Here is a link to a video I quickly tossed together on how to make the revolver cylinder using booleans as a guide, I hope you find it helpful.
1. It is best to delete history and freeze transforms before doing your boolean
2. Avoid short edges or small near zero surface area faces.
3. If your boolean gives unexpected results or your objects disappear completely check for:
a. flipped normals (turn off two sided lighting is a fast way to check for this)
b. make sure geometry is completely intersecting through at least one full polygon
c. clean history, freeze xforms
d. be sure geometry is manifold (no edges connecting more then exactly 2 polygons, no bow-tie geometry ie edges that intersect but have no vertex at the intersection, and finally no flipped normals)
4. Think about the geometry that will be created after the boolean and avoid creating near parallel edges that are right next to each other or faces with near zero surface area or edges with near zero length or vertices that are co-resident.
5. Remember you can use history after your boolean. To get the cutting pieces visible again so you can adjust them go to the hypergraph and find the hidden shape nodes and make them visible again (shift-h).
6. Don't go crazy with booleans, but also do not fear to use them! They can help you to get a start on a complex form and you can always just use the resulting shape as a template and build on top of it if it proves to hard to clean up.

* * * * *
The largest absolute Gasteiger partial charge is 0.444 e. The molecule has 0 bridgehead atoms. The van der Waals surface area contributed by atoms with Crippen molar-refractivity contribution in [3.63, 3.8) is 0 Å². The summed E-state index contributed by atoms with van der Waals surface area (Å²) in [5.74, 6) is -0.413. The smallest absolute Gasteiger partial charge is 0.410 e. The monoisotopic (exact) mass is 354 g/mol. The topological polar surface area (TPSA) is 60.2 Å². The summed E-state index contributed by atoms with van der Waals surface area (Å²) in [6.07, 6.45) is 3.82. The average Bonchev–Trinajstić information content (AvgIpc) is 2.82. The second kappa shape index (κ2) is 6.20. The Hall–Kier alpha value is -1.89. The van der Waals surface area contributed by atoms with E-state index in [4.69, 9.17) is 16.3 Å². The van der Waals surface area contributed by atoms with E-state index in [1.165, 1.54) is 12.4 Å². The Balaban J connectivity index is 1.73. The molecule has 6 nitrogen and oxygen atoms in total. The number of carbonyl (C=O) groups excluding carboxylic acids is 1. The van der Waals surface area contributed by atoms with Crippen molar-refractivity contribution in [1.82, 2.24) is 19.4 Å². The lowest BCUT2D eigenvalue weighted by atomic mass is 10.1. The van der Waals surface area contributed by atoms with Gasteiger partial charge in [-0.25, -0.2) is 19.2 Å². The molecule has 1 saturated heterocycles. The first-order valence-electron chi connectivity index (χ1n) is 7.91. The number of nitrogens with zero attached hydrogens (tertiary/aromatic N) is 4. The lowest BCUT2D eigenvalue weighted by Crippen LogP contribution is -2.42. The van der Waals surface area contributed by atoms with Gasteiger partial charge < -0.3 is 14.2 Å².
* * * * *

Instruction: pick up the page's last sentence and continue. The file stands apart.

Experiment with booleans to learn their quirks. Try to keep the shapes of the objects as simple as possible, ie if you are planning to smooth you don't need gazilian-sided objects (this is something you should think about all the time. Use as little geometry as possible to get the shape desired.)
Just a general note - Always think about edge flow. Try to keep the geometry simple and flowing smoothly around the model. don't be afraid to add edge loops to even out the polygon distribution, shore up corners and help smoothing interpolation.
Note on HOLES...
Sometimes when booleaning an object you will get holes in a surface. Maya considers any edges contained within a polygon face that have no connection to an OUTER edge as a "hole". A common error that can be quite frustrating is to attempt to fix the problem by cutting an edge from the hole to an outer edge on the polygon. Maya will print a nasty message and refuse to allow you to do this. The best solution is to just delete the entire face (like the end caps of this cylinder example) and then use bridge or append to polygon to systematically rebuild the entire face.
And one last thing...
Remember symmetry is your friend! Don't be afraid to destroy what seems to be most of your model and just work on the smallest symmetric part and then rebuild.
I hope some will find this little tutorial is helpful and it makes folks a little less intimidated by booleans. They can be quite a time saver if used for good and not for evil! (smile)
"If I have seen further it is by standing on the shoulders of giants." Sir Isaac Newton, 1675